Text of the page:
Speedi-Beet vs. Beet Pulp
Speedi-Beet is beet pulp reinvented, essentially it has gone through a process forcing the fibres apart and extracting 95% of the sugars, making it a much healthier product for horses.
Speedi-Beet is 95% sugar-free and soaks in 10 minutes or less, an advantage for barn management, yielding 3-5 times more product than beet pulp shreds and more economical. Beet pulp is the byproduct from the manufacturing of sugar for human use, namely the ‘leftovers’. Speedi-Beet is more palatable and once soaked has a mash consistency.
Sugar beet pulp may be molassed containing up to 20% sugar. Speedi-Beet is manufactured from unmolassed beet pulp, with typical levels of 5% NSC. Problems may occur if too much sugar (or starch) is fermented in the hindgut. Speedi-Beet is one of the most healthiest, natural and simple ways to feed your horse. Regular beet pulp is usually prepared 12 to 24 hours in advance, making it susceptible to spoilage and attracting unwanted guests. Unmolassed beet pulp may still contain up to 12% sugar that can be detrimental to horses with Cushings, insulin resistance or horses prone to founder.
Speedi-Beet can be used for weight maintenance. Feeding before turn out, or before providing forage, will make your horse feel quite full. As horses are trickle feeders, they will tend to graze less and more slowly. You can feed him less and he will lose weight without losing condition.
Speedi-Beet can be added to any dietary regime. If fed, over and above your horse’s normal diet, he may improve his weight and condition. Speedi-Beet can be added to any horses diet, mixed with grain and supplements, making the feed more palatable.
Since Speedi-Beet soaks up more water, it is recommended as a hydrating feed. During winter months when horses tend to drink less, using warm water with Speedi-Beet adds to total water intake. Speedi-Beet is great for traveling to shows when horses can be finicky about drinking or after being worked.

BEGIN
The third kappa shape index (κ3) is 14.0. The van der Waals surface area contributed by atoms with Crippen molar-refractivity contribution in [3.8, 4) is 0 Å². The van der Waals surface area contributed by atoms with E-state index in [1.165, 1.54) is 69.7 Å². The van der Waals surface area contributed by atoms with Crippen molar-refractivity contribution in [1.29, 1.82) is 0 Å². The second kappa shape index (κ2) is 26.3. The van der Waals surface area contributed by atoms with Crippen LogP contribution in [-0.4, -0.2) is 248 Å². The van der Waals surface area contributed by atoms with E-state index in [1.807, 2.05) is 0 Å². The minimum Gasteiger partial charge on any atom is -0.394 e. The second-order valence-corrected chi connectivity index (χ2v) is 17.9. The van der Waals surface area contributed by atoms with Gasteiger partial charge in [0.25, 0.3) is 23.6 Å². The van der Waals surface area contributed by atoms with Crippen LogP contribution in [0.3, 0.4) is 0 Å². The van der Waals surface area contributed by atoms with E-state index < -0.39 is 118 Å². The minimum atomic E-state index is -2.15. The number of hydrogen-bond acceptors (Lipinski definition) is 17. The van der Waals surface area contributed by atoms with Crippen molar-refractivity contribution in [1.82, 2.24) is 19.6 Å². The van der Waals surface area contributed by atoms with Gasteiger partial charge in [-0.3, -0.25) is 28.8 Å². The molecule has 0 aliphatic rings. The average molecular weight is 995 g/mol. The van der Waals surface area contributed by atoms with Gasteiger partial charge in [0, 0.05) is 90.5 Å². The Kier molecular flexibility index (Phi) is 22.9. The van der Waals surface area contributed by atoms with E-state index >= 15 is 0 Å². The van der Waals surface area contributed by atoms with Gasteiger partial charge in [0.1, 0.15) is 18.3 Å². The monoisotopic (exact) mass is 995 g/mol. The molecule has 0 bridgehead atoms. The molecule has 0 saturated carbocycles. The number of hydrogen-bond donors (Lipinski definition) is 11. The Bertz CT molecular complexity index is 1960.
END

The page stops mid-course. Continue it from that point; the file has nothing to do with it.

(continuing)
Beaten to a Pulp
Sugar beet is a root vegetable that stores its energy as table sugar (sucrose) in its swollen root, and it may weigh 1-2 kg and contain around 17 per cent sugar by the time it’s harvested. It looks rather like an elongated swede or turnip in its fresh, unprocessed state.
The vegetable is grown for its high content of sugar, which is extracted from the flesh, leaving the fibrous root pulp behind. And it’s the root pulp which is used as animal feed. About 10 million tonnes of fresh beet are grown in the UK each year, with about 1.4 million tonnes of sugar and 750,000 tonnes of animal feed made from this. Much of this fibrous root pulp is mixed with molasses to increase its energy and palatability for stock, but an unmolassed version is available. This unmolassed sugar beet, compared to other concentrate feeds, is high in fibre (20 per cent), low in sugar (about 5 per cent) and moderately high in energy for horses, being just a couple of megajoules lower than oats per kg of dry matter. Sugar beet pulp contains a high proportion of soluble fibre, mostly pectins, which means its fibre is more easily and quickly digested compared to that found in forage like hay. In addition to being a good source of fibre and energy, sugar beet has a better mineral balance than straight cereals, with much higher levels of calcium and lower levels of phosphorus. It is particularly useful for competition horses as the molasses gives an immediate release of energy while the unusually highly digestible fibre can act as a slow-release energy source.
What’s it good for?
Sugar beet pulp is a versatile feed, because it can be fed in small quantities to overweight horses as a mixer for multivitamin and mineral supplement instead of chaff. And it can be given in large quantities to a poor doer for weight gain or a working horse for energy.
Molassed sugar beet (25% sugar 15% fibre) is a useful feed for horses who require a substantial amount of dietary sugar — eg, sick or hard-working animals. But the unmolassed version is more useful because it can be fed to all horses, ponies and donkeys, and can be given in relatively high amounts.